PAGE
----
The Supreme Court ruled yesterday that Cabinet members and other high government officials do not have total immunity from lawsuits for illegal conduct -- even when they act to protect national security.

But the court, in a 13-year-old case involving former attorney general John N. Mitchell, said Mitchell was entitled to partial immunity and need not stand trial on a lawsuit for approving warrantless wiretaps in 1970, because those actions were not clearly illegal at the time.

The court, departing from recent decisions deferring to executive branch claims of national security, rejected the Reagan administration's arguments that Mitchell and other top officials are entitled to absolute protection from lawsuits involving actions they take in that area.

''The label of 'national security' may cover a multitude of sins,'' Justice Byron R. White wrote for the majority in Mitchell v. Forsyth. ''The danger that high federal officials will disregard constitutional rights in their zeal to protect the national security is sufficiently real to counsel against affording such officials an absolute immunity.''

Members of Congress, judges, prosecutors and the president have been given total immunity from lawsuits for their official actions. Other top federal officials, such as Cabinet officers, have been given a more limited immunity that shields them from lawsuits except where they act in willful disregard of the law.

The court, with seven justices participating and with shifting majorities on the various issues, gave the administration an important victory on one aspect by ensuring that top officials with limited immunity will not face frivolous lawsuits.

A majority said an appeals court may step in immediately to review any judge's ruling that allows a top official to be sued.

In the ruling, White wrote that the attorney general ''will be entitled to immunity so long as his actions do not violate clearly established statutory or constitutional rights of which a reasonable person would have known.''

White said he recognized that ''this standard will not allow the attorney general to carry out his national security functions wholly free from concern for his personal liability; he may on occasion have to pause to consider whether a proposed course of action can be square with the Constitution and the laws of the United States.''But that is ''precisely the point'' of the court's prior decisions in this area, White said, quoting a 1982 opinion: ''Where an official could be expected to know that his conduct would violate statutory or constitutional rights, he should be made to hesitate.''

White said the government's argument was the national security functions of the attorney general ''were so sensitive, so vital to the protection of our nation's well-being, that we cannot tolerate any risk that in performing those functions he will be chilled by the possibility of personal liability for acts that may be found to impinge on the constitutional rights of citizens.''White rejected that argument, saying, ''We do not believe that the security of the republic will be threatened if its attorney general is given incentives to abide by clearly established law.''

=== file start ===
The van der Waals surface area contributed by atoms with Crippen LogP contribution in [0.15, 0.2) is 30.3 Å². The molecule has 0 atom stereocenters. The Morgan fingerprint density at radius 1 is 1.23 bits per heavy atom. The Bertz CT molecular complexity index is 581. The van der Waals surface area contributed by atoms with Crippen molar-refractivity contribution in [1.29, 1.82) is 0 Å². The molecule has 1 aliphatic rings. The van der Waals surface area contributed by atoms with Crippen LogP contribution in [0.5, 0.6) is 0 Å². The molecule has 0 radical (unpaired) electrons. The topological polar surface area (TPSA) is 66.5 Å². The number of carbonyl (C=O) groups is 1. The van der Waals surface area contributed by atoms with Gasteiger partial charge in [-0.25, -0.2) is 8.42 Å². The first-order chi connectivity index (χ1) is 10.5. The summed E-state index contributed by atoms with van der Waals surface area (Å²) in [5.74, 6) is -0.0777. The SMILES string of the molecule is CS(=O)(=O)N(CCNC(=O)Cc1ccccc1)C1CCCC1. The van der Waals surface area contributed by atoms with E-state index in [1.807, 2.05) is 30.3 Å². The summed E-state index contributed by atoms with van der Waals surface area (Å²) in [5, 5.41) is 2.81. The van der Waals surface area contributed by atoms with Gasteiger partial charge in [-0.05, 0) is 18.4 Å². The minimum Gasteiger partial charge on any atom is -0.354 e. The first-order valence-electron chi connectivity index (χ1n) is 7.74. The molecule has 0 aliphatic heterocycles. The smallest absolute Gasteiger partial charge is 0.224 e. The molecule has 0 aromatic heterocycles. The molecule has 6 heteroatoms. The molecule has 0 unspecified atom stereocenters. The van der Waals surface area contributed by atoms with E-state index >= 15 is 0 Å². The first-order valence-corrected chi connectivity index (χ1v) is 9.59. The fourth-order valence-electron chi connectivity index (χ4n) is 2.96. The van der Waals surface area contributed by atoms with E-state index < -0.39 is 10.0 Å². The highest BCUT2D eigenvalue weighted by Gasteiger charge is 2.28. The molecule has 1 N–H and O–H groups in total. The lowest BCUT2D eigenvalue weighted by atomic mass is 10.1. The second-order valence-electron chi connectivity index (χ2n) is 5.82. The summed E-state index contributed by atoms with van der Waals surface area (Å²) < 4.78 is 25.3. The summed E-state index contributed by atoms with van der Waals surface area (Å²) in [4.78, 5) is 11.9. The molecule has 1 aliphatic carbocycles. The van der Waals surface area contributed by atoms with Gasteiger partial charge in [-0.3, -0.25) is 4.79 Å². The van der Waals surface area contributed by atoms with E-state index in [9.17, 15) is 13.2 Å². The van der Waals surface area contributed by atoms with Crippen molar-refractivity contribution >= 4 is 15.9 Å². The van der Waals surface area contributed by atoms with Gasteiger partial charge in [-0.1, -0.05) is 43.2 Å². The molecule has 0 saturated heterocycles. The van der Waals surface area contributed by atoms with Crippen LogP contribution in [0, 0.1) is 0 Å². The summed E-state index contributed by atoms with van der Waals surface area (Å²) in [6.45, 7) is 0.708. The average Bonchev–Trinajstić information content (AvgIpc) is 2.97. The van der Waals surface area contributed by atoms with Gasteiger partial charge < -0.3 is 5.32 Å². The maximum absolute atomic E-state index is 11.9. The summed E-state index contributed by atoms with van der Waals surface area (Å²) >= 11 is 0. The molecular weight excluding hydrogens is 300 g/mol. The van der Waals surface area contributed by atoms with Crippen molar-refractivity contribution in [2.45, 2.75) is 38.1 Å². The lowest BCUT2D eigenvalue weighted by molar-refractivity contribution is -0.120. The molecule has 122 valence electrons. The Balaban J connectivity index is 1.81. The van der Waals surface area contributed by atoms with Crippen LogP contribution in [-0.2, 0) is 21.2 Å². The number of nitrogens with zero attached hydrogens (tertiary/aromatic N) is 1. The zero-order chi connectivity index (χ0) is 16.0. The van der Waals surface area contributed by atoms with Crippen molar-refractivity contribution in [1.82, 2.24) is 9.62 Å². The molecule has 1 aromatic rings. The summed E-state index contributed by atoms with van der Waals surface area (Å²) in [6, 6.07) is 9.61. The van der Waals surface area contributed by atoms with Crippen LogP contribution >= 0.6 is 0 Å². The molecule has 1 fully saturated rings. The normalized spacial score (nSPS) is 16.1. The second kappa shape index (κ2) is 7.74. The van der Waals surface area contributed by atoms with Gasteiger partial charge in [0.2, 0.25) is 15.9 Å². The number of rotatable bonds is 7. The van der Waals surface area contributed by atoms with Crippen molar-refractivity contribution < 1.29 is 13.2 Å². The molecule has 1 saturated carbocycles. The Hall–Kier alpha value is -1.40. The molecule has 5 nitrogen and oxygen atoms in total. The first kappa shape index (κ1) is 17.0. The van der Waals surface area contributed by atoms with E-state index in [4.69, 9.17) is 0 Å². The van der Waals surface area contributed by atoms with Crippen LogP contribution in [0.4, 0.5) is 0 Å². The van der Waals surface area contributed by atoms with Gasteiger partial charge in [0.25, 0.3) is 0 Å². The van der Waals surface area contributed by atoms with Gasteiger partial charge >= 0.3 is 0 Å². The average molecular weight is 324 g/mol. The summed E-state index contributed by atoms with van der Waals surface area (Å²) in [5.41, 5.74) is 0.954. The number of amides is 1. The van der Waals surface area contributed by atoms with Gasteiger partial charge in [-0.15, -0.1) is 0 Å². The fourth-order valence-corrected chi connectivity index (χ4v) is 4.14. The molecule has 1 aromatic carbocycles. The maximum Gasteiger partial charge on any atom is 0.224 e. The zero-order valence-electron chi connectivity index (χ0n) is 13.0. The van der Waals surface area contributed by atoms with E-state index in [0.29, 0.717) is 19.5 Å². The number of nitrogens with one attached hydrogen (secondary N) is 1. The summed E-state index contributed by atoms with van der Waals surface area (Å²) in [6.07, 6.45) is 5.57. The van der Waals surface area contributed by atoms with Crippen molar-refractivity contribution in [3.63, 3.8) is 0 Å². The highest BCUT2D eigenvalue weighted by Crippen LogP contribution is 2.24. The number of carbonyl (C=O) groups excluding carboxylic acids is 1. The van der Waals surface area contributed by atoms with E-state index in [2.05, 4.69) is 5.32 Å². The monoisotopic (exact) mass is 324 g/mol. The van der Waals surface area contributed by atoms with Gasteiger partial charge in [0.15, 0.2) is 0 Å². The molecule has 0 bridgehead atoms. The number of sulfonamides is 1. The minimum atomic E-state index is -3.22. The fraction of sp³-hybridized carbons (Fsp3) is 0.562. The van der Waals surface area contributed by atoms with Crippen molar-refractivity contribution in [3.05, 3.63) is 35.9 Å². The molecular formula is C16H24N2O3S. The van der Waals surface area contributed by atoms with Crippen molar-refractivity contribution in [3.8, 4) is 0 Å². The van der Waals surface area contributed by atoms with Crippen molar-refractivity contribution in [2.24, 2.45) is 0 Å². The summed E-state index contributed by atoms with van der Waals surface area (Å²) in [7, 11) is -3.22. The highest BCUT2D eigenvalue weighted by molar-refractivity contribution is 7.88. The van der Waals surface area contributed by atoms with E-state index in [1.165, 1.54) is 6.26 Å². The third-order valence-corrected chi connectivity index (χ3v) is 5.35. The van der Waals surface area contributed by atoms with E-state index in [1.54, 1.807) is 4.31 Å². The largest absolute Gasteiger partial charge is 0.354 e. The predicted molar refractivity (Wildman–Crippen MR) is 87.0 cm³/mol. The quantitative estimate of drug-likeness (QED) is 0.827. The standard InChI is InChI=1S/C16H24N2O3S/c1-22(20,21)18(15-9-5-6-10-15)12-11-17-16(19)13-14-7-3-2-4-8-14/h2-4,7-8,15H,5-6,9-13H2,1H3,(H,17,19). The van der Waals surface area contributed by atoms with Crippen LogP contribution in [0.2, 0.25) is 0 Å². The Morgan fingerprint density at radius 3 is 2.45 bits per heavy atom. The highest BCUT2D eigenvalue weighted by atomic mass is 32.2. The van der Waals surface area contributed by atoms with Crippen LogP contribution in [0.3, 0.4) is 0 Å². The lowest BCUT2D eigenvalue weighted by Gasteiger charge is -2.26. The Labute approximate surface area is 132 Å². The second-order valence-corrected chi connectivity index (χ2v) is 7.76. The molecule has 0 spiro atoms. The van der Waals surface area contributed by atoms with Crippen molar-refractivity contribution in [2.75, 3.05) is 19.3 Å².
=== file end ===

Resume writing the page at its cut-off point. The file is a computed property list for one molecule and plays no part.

One Justice Department official, who asked not to be identified, said the department was ''certainly not alarmed by that holding.'' He emphasized that it is ''very important not to have to undergo the burden of trial'' and said the ruling allowing officials to appeal unfavorable rulings immediately is vital.

But Mark Lynch, a national security expert for the American Civil Liberties Union, hailed the decision as ''the first time in 13 years that the court has rejected a national security claim.''

''It's a terrific opinion,'' Lynch said, because it ''rejects the argument that there is absolute immunity for people performing national security functions, such as the heads of intelligence agencies . . . .'' He added that the ''wonderful thing'' about the ruling is that ''it says it is important to have damage suits in national security matters because there are very few other protections that individuals have against abuse.''

Mitchell, 71, now a business consultant in Washington, was convicted of charges in connection with the Watergate cover-up and was paroled from prison in 1979 after serving 19 months.

The lawsuit stems from a warrantless domestic wiretap in 1970 of antiwar activists who allegedly planned to kidnap Henry A. Kissinger, then national security affairs adviser.

Four justices joined White in saying that Mitchell deserved qualified immunity, but Chief Justice Warren E. Burger and John Paul Stevens would have given him total immunity. White, joined by Justices Harry A. Blackmun, William J. Brennan Jr. and Thurgood Marshall, rejected the total immunity claim and Justice Sandra Day O'Connor said she would not reach that issue to decide the case.

Justice William H. Rehnquist, a Justice Department official under Mitchell, did not participate in the case. Justice Lewis F. Powell Jr. did not vote on the decision after missing oral argument due to illness.

Several other lawsuits against Mitchell stemming from his authorization of warrantless national security wiretaps are pending.